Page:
As the issuing of the notes was expressly prohibited by law, it is impossible to maintain that they are valid securities. To hold that they can be enforced against the bank, would be going very far towards defeating the end which the legislature had in view. That they are void has been adjudged in several of the cases already cited; and I am not aware of any authority to the contrary. The legal liability on account of which the notes were issued still remains; but the notes themselves are void.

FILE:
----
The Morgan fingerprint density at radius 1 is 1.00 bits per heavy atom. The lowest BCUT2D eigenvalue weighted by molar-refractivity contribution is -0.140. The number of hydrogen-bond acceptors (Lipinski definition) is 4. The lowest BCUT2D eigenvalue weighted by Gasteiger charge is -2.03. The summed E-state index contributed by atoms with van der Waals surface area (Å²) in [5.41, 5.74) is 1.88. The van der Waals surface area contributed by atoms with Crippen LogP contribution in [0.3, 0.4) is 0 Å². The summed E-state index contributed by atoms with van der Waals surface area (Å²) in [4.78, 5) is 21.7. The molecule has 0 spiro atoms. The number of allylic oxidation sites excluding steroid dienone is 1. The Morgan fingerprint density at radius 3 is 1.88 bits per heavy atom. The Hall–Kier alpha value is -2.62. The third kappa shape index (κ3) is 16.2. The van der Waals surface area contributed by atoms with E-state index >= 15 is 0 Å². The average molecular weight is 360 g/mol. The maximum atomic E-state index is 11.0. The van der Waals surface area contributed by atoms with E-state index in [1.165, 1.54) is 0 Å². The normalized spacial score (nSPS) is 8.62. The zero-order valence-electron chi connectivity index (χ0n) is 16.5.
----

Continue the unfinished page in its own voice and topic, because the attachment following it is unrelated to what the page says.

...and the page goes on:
The trust deed does not speak of promissory notes eo nomine; but recites that the company had on that day executed and delivered to Palmers Co. their certificates of deposit, payable in twelve months from date, with interest. Such instruments, whatever names the parties may give them, are promissory notes. They are engagements to pay certain sums of money to the persons therein named, at a specified time, and at all events. A promissory note imports a consideration, and none need be mentioned. But though a consideration be mentioned in a written promise to pay money, whether it be done in general terms, as by the words "for value received," or by specifying the kind of value, as a deposit of money, it is still a promissory note. And if certificates of deposit, payable to the Palmers at a future day, had been issued in lieu of the notes which were actually delivered, they would have been promissory notes, coming equally within the prohibition of the statute, and being equally void. ( Bank of Orleans v. Merrill, 2 Hill, 295; Southern Loan Co. v. Morris, 2 Barr. 175. And see Craig v. State of Missouri, 4 Pet. 433.) Indeed, I did not understand the defendants' counsel to deny, that certificates of deposit payable at a future day are promissory notes: but it was said not to appear, that the certificates were to be made negotiable. I will not stop to inquire whether the statute extends to notes which are not negotiable; ( see Ontario Bank v. Schermerhorn, 10 Paige, 113, 114;) for I think it quite evident that the certificates were to be negotiable. The notes actually issued with the trust deed were negotiable; and the statement at the foot of the notes that they were issued in pursuance of a trust deed, and that the payment of them was guarantied by the assigned securities, shows that it was intended they should pass beyond the hands of the Palmers. And although the fact does not expressly appear, it is plainly inferable that all the various written engagements to pay money which the bank had before made and sent abroad for sale in foreign markets were in a form to pass from hand to hand by mere delivery. In a letter of the president of the bank to the Palmers, dated the 22d of October, 1838, he speaks of the certificates of deposit issued by the company as a part of its "course of banking" — as "representatives of money" issued "upon the credit of the company:" and several of those instruments, amounting in the aggregate to £ 22,500 sterling, were sent to the Palmers, with the letter, "to be sold" to other persons than the payees named in them, with an assurance that the capital of the bank would "afford an abundant indemnity to the holders." There are many other things in the case going to show, that all of the engagements of bank to pay money which were sent abroad were in a negotiable form. But without looking into other transactions, it sufficiently appears from the trust deed, that the obligations which were to accompany it, by whatever name they might be called, were to be made negotiable. The trust was not created for the security of the Palmers alone, to whom the certificates were to be executed and delivered; but after a default in payment, the trustees were to stand possessed of the assigned securities in trust for the "holders" of the certificates; and were to proceed to the realization of the securities, by sale or otherwise, and pay over the moneys "unto the said Palmers, Mackillop, Dent Co., or any other parties who may then be the holders of said certificates, until the amount owing to the holders of the said certificates of deposit shall be fully paid." A subsequent clause in the deed is in nearly the same words; and other parts of the instrument show that the certificates were to pass beyond the hands of the payees. It is impossible not to see that the parties intended the certificates should be negotiable instruments. If, therefore, certificates of deposit, instead of post notes, had been issued, they would, as negotiable promissory notes, have been open to the same objection which overturns the instruments which were actually issued.